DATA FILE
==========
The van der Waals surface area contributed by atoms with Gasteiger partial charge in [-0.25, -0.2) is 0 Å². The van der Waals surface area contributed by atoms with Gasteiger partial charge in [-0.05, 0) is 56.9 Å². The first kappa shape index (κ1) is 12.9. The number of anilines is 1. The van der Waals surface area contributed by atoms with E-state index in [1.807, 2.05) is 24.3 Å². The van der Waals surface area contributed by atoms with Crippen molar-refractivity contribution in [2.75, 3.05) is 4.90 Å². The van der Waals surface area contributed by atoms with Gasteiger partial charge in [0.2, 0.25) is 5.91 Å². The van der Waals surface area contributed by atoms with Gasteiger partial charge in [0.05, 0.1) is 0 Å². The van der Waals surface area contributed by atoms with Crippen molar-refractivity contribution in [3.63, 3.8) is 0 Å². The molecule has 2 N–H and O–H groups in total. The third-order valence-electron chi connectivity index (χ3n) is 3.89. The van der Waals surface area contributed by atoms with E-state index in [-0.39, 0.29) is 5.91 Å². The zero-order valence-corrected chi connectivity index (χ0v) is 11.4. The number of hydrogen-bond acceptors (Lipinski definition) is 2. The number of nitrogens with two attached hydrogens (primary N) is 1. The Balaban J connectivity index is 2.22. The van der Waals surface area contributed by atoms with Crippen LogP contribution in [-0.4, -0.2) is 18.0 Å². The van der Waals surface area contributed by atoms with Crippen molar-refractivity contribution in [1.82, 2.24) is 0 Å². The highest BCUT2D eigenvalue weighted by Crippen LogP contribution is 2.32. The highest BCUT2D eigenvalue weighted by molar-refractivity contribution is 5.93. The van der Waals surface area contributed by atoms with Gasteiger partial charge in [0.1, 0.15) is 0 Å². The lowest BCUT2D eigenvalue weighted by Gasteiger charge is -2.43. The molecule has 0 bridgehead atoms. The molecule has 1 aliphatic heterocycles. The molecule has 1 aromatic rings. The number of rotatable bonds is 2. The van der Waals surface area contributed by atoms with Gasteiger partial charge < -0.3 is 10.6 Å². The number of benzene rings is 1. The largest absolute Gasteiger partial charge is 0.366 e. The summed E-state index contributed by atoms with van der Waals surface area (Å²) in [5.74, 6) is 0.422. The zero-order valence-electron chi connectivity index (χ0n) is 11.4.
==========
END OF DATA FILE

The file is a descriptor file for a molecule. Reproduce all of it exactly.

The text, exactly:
The van der Waals surface area contributed by atoms with Gasteiger partial charge in [-0.25, -0.2) is 0 Å². The van der Waals surface area contributed by atoms with Gasteiger partial charge in [-0.05, 0) is 56.9 Å². The first kappa shape index (κ1) is 12.9. The number of anilines is 1. The van der Waals surface area contributed by atoms with E-state index in [1.807, 2.05) is 24.3 Å². The van der Waals surface area contributed by atoms with Crippen molar-refractivity contribution in [2.75, 3.05) is 4.90 Å². The van der Waals surface area contributed by atoms with Gasteiger partial charge in [0.2, 0.25) is 5.91 Å². The van der Waals surface area contributed by atoms with Gasteiger partial charge in [0.05, 0.1) is 0 Å². The van der Waals surface area contributed by atoms with Crippen molar-refractivity contribution in [3.63, 3.8) is 0 Å². The molecule has 2 N–H and O–H groups in total. The third-order valence-electron chi connectivity index (χ3n) is 3.89. The van der Waals surface area contributed by atoms with E-state index in [-0.39, 0.29) is 5.91 Å². The zero-order valence-corrected chi connectivity index (χ0v) is 11.4. The number of hydrogen-bond acceptors (Lipinski definition) is 2. The number of nitrogens with two attached hydrogens (primary N) is 1. The Balaban J connectivity index is 2.22. The van der Waals surface area contributed by atoms with Crippen LogP contribution in [-0.4, -0.2) is 18.0 Å². The van der Waals surface area contributed by atoms with Crippen molar-refractivity contribution in [1.82, 2.24) is 0 Å². The highest BCUT2D eigenvalue weighted by Crippen LogP contribution is 2.32. The highest BCUT2D eigenvalue weighted by molar-refractivity contribution is 5.93. The van der Waals surface area contributed by atoms with Gasteiger partial charge in [0.1, 0.15) is 0 Å². The lowest BCUT2D eigenvalue weighted by Gasteiger charge is -2.43. The molecule has 0 bridgehead atoms. The molecule has 1 aliphatic heterocycles. The molecule has 1 aromatic rings. The number of rotatable bonds is 2. The van der Waals surface area contributed by atoms with Gasteiger partial charge < -0.3 is 10.6 Å². The number of benzene rings is 1. The largest absolute Gasteiger partial charge is 0.366 e. The summed E-state index contributed by atoms with van der Waals surface area (Å²) in [5.74, 6) is 0.422. The zero-order valence-electron chi connectivity index (χ0n) is 11.4.